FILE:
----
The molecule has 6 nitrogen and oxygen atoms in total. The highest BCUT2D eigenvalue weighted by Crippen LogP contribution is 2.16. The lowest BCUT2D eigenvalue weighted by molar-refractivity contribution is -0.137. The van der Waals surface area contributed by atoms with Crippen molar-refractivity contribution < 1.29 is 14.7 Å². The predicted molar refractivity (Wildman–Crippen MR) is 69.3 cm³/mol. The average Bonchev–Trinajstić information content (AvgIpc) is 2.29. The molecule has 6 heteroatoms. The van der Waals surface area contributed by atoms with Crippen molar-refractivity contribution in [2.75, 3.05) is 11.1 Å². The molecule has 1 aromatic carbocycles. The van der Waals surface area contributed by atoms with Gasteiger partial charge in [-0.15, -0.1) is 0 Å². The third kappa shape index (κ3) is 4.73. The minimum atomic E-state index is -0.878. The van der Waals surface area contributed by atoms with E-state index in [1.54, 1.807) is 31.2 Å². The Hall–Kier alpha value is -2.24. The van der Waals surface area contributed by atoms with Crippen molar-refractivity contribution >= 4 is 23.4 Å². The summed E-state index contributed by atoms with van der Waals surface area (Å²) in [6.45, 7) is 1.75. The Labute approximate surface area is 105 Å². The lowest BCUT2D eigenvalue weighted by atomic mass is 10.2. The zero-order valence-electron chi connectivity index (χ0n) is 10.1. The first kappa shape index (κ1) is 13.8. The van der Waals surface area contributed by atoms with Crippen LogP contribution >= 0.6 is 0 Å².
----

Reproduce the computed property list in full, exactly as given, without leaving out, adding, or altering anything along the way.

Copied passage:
The molecule has 6 nitrogen and oxygen atoms in total. The highest BCUT2D eigenvalue weighted by Crippen LogP contribution is 2.16. The lowest BCUT2D eigenvalue weighted by molar-refractivity contribution is -0.137. The van der Waals surface area contributed by atoms with Crippen molar-refractivity contribution < 1.29 is 14.7 Å². The predicted molar refractivity (Wildman–Crippen MR) is 69.3 cm³/mol. The average Bonchev–Trinajstić information content (AvgIpc) is 2.29. The molecule has 6 heteroatoms. The van der Waals surface area contributed by atoms with Crippen molar-refractivity contribution in [2.75, 3.05) is 11.1 Å². The molecule has 1 aromatic carbocycles. The van der Waals surface area contributed by atoms with Gasteiger partial charge in [-0.15, -0.1) is 0 Å². The third kappa shape index (κ3) is 4.73. The minimum atomic E-state index is -0.878. The van der Waals surface area contributed by atoms with E-state index in [1.54, 1.807) is 31.2 Å². The Hall–Kier alpha value is -2.24. The van der Waals surface area contributed by atoms with Crippen molar-refractivity contribution >= 4 is 23.4 Å². The summed E-state index contributed by atoms with van der Waals surface area (Å²) in [6.45, 7) is 1.75. The Labute approximate surface area is 105 Å². The lowest BCUT2D eigenvalue weighted by atomic mass is 10.2. The zero-order valence-electron chi connectivity index (χ0n) is 10.1. The first kappa shape index (κ1) is 13.8. The van der Waals surface area contributed by atoms with Crippen LogP contribution >= 0.6 is 0 Å².